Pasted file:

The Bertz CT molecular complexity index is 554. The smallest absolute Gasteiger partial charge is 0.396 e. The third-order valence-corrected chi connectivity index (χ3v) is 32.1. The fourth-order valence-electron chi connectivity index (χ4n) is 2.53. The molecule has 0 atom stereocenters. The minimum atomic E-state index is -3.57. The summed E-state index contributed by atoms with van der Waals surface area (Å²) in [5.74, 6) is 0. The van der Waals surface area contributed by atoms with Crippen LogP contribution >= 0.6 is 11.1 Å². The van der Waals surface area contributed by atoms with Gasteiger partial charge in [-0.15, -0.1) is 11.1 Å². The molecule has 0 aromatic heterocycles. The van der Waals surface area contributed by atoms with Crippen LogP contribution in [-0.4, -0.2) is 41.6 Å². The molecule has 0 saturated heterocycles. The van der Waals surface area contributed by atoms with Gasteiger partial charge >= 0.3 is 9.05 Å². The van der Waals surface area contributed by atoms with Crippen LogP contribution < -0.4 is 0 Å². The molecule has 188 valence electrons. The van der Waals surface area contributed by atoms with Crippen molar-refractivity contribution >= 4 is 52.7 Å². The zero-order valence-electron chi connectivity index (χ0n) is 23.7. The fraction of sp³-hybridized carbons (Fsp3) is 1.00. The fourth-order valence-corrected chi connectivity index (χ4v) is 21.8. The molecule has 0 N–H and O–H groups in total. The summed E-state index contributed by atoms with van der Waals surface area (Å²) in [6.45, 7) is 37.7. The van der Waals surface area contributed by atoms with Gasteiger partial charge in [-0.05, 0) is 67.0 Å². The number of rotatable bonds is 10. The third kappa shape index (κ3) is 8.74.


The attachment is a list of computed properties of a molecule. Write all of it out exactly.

The Bertz CT molecular complexity index is 554. The smallest absolute Gasteiger partial charge is 0.396 e. The third-order valence-corrected chi connectivity index (χ3v) is 32.1. The fourth-order valence-electron chi connectivity index (χ4n) is 2.53. The molecule has 0 atom stereocenters. The minimum atomic E-state index is -3.57. The summed E-state index contributed by atoms with van der Waals surface area (Å²) in [5.74, 6) is 0. The van der Waals surface area contributed by atoms with Crippen LogP contribution >= 0.6 is 11.1 Å². The van der Waals surface area contributed by atoms with Gasteiger partial charge in [-0.15, -0.1) is 11.1 Å². The molecule has 0 aromatic heterocycles. The van der Waals surface area contributed by atoms with Crippen LogP contribution in [-0.4, -0.2) is 41.6 Å². The molecule has 0 saturated heterocycles. The van der Waals surface area contributed by atoms with Gasteiger partial charge >= 0.3 is 9.05 Å². The van der Waals surface area contributed by atoms with Crippen LogP contribution < -0.4 is 0 Å². The molecule has 188 valence electrons. The van der Waals surface area contributed by atoms with Crippen molar-refractivity contribution >= 4 is 52.7 Å². The zero-order valence-electron chi connectivity index (χ0n) is 23.7. The fraction of sp³-hybridized carbons (Fsp3) is 1.00. The fourth-order valence-corrected chi connectivity index (χ4v) is 21.8. The molecule has 0 N–H and O–H groups in total. The summed E-state index contributed by atoms with van der Waals surface area (Å²) in [6.45, 7) is 37.7. The van der Waals surface area contributed by atoms with Gasteiger partial charge in [-0.05, 0) is 67.0 Å². The number of rotatable bonds is 10. The third kappa shape index (κ3) is 8.74.